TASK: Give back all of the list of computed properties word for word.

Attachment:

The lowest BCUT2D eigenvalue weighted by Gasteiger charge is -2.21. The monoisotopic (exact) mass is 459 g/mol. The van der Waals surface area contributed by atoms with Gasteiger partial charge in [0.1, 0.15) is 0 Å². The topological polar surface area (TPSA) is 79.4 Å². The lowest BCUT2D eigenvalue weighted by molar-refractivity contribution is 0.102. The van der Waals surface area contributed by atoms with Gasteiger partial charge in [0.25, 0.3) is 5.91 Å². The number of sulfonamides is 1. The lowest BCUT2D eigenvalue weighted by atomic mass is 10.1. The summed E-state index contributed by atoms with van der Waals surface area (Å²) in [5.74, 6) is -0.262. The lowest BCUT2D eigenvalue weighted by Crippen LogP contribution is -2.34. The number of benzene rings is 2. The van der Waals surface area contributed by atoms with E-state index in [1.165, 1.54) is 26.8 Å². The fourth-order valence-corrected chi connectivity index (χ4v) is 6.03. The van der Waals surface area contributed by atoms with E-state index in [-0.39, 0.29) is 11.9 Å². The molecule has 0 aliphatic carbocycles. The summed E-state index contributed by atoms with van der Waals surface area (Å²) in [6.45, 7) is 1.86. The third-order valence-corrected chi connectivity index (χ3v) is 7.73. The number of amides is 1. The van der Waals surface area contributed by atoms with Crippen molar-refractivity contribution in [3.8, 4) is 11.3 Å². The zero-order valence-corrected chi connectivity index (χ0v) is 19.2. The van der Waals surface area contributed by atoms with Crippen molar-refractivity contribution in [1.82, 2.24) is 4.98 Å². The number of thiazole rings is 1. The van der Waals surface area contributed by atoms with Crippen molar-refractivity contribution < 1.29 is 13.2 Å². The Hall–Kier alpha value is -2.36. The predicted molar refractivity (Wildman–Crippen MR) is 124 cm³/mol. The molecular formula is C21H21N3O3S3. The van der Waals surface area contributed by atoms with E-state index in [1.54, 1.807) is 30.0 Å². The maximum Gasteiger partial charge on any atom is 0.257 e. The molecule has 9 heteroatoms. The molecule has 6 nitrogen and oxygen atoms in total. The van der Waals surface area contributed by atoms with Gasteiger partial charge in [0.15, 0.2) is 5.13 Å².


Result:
The lowest BCUT2D eigenvalue weighted by Gasteiger charge is -2.21. The monoisotopic (exact) mass is 459 g/mol. The van der Waals surface area contributed by atoms with Gasteiger partial charge in [0.1, 0.15) is 0 Å². The topological polar surface area (TPSA) is 79.4 Å². The lowest BCUT2D eigenvalue weighted by molar-refractivity contribution is 0.102. The van der Waals surface area contributed by atoms with Gasteiger partial charge in [0.25, 0.3) is 5.91 Å². The number of sulfonamides is 1. The lowest BCUT2D eigenvalue weighted by atomic mass is 10.1. The summed E-state index contributed by atoms with van der Waals surface area (Å²) in [5.74, 6) is -0.262. The lowest BCUT2D eigenvalue weighted by Crippen LogP contribution is -2.34. The number of benzene rings is 2. The van der Waals surface area contributed by atoms with E-state index in [1.165, 1.54) is 26.8 Å². The fourth-order valence-corrected chi connectivity index (χ4v) is 6.03. The van der Waals surface area contributed by atoms with E-state index in [-0.39, 0.29) is 11.9 Å². The molecule has 0 aliphatic carbocycles. The summed E-state index contributed by atoms with van der Waals surface area (Å²) in [6.45, 7) is 1.86. The third-order valence-corrected chi connectivity index (χ3v) is 7.73. The number of amides is 1. The van der Waals surface area contributed by atoms with Crippen molar-refractivity contribution in [3.8, 4) is 11.3 Å². The zero-order valence-corrected chi connectivity index (χ0v) is 19.2. The van der Waals surface area contributed by atoms with Crippen molar-refractivity contribution in [1.82, 2.24) is 4.98 Å². The number of thiazole rings is 1. The van der Waals surface area contributed by atoms with Crippen molar-refractivity contribution < 1.29 is 13.2 Å². The Hall–Kier alpha value is -2.36. The predicted molar refractivity (Wildman–Crippen MR) is 124 cm³/mol. The molecular formula is C21H21N3O3S3. The van der Waals surface area contributed by atoms with E-state index in [1.54, 1.807) is 30.0 Å². The maximum Gasteiger partial charge on any atom is 0.257 e. The molecule has 9 heteroatoms. The molecule has 6 nitrogen and oxygen atoms in total. The van der Waals surface area contributed by atoms with Gasteiger partial charge in [0.15, 0.2) is 5.13 Å².